Pope Francis’ affinity for global governance was evident during his recent trip to the United States, with his remarks on his arrival at the White House echoing his embrace of the global-warming agenda in his first encyclical, “Laudato Si,” and his historic speech to the United Nations endorsing the U.N.’s new Agenda 2030.
Behind the pope’s proclamations is a powerful Vatican adviser who is highly regarded among global governance advocates, Peter Sutherland, pictured above, a non-executive chairman of Wall Street investment banking powerhouse Goldman Sachs who served as chairman of oil giant BP through 2009.
Sutherland’s globalist credentials are exceptional.
Born in Ireland, where he also served as attorney general, he was appointed to the European Commission in 1985 and headed the General Agreement on Tariffs and Trade, which has evolved today into the World Trade Organization.
Later, he was appointed to the steering committee of the Bilderberg Group and served as the honorary chairman of the Trilateral Commission.
In addition to his global governance credentials, Sutherland is one of an estimated 100 elite Papal Knights within the Roman Catholic lay religious society Knights of Malta and a member of Opus Dei.
In his 1999 book, “Their Kingdom Come,” Canadian financial journalist Robert Hutchinson characterized Opus Dei as a secret society of international bankers, financiers and businessman whose goal critics have characterized as using the influence of the Catholic Church and its largely tax-exempt worldwide network to advance the aims of global government.
On Sept. 22, when flying to the United States for the first time, Pope Francis assured journalists he is not a socialist, insisting his teachings “on economic imperialism” are “the social doctrine of the church.”
Similarly, in defending his 2013 apostolic exhortation, “Evangelii Gaudium” (“The Joy of the Gospel”), a treatise radio talk-show host Rush Limbaugh attacked as “pure Marxism,” Pope Francis castigated the “new idolatry of money.”
He told the Italian newspaper La Stampa the “ideology of Marxism is wrong,” though he acknowledged he had met many Marxists in his life “who are good people.”
Yet, when it came time to reform the Vatican Bank, Francis appointed Sutherland as his adviser to Administration of the Patrimony of the Apostolic See, the Vatican’s new name for the Vatican Bank.
Sutherland’s influence on the pope’s thinking is probably nowhere more clear than on the issue of refugees and international immigration.
In February, the Vatican approved Sutherland’s election as president of the International Catholic Migration Commission, a position he holds while serving as the U.N. special representative of the secretary-general for international migration.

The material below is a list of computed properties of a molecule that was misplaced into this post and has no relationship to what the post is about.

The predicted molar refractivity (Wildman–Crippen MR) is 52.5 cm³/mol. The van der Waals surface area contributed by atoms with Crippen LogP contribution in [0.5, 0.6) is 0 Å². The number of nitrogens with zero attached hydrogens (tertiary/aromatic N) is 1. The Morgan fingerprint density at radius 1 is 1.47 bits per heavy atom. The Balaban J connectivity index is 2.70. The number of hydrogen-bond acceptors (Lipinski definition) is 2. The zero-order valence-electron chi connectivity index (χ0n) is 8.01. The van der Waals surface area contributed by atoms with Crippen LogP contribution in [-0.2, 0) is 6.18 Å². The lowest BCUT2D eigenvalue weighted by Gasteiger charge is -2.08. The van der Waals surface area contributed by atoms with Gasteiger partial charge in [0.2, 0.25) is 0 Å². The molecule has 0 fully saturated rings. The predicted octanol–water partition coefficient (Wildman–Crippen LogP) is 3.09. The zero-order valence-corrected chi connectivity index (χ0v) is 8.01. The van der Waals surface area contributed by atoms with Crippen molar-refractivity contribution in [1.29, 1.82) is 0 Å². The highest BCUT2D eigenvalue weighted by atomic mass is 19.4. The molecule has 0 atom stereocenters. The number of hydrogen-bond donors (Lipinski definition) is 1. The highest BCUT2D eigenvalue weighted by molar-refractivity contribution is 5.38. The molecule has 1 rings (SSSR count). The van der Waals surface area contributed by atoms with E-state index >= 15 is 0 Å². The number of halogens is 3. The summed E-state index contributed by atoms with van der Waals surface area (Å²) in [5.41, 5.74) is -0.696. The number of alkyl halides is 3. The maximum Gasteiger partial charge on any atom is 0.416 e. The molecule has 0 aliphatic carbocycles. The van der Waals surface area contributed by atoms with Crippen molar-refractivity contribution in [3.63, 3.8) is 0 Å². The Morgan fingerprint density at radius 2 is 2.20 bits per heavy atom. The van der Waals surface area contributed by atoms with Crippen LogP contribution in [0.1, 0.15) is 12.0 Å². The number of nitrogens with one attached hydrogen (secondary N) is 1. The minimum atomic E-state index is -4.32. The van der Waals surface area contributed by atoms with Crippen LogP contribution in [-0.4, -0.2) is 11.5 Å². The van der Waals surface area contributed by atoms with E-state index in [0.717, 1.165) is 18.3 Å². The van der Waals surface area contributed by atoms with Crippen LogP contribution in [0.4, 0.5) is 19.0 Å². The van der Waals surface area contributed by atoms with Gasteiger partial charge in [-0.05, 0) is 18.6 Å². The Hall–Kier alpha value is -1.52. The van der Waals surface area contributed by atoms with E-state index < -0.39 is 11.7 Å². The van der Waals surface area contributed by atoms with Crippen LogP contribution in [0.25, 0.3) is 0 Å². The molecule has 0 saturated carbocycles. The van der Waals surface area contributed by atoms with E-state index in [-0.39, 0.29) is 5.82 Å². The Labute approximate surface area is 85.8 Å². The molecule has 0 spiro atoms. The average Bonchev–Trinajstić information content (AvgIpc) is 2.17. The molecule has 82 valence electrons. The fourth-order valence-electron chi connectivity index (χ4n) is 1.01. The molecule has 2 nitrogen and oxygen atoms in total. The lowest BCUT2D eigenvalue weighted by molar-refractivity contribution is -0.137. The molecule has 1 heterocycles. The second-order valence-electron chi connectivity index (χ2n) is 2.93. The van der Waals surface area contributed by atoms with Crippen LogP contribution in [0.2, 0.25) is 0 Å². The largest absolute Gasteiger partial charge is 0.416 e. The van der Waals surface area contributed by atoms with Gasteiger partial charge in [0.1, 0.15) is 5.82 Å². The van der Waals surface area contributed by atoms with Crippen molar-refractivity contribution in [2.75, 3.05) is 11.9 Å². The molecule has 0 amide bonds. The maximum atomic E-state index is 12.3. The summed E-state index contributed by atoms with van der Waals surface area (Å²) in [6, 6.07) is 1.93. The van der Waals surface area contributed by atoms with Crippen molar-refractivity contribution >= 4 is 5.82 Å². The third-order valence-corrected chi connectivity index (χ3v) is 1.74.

On Oct. 5, Sutherland ruffled feathers with an interview published by the United Nations in which he claimed the refugees currently flooding Europe from Syria and the Middle East are the responsibility of the world under the United Nation’s 1951 Refugee Convention.
“They’re the responsibility of the United States, of Canada, of Latin America and of Asia, as well as Europe. Proximity doesn’t define responsibility,” Sutherland said. “The world has to get its act together with regard to what is happening in North Africa.”
Sutherland’s ideas on migration trace back to an interview he gave the BBC in June 2010 in which he said the European Union should “do its best to undermine” the “homogeneity of its member states, arguing that the future prosperity of many EU states depended upon them becoming multicultural.”
Sutherland told a House of Lords committee that migration was a “crucial dynamic for economic growth” in some EU nations, “however difficult it might be to explain this to the citizens of those states.”
Sutherland gave a lecture to the London School of Economics, where he is also chairman, arguing there was a “shift from states selecting migrants to migrants selecting states” and the EU’s ability to compete at a “global level” was at risk.
He added that the EU states should stop targeting “highly skilled” migrants, insisting that “at the most basic level individuals should have a freedom of choice” about whether to come and study or work in another country.
In addressing a joint session of Congress, Francis’s remarks on refugees and migration mirrored comments made by Sutherland.
“Our world is facing a refugee crisis of a magnitude not seen since the Second World War,” the pope said, referring to refugees from Syria and the Middle East. “This presents us with great challenges and many hard decisions.
“On this continent, too, thousands of persons are led to travel north in search of a better life for themselves and for their loved ones, in search of greater opportunities,” he continued, referring to Hispanic immigration to the United States.
“Is this not what we want for our own children?” he asked. “We must not be taken aback by their numbers, but rather view them as persons, seeing their faces and listening to their stories, trying to respond as best we can to their situation.”
Concluding the thought, Francis quoted from Matthew 7:12, evoking the Golden Rule.
“To respond in a way which is always humane, just and fraternal,” he said. “We need to avoid a common temptation nowadays: to discard whatever proves troublesome. Let us remember the Golden Rule: ‘Do unto others as you would have them do unto you.’”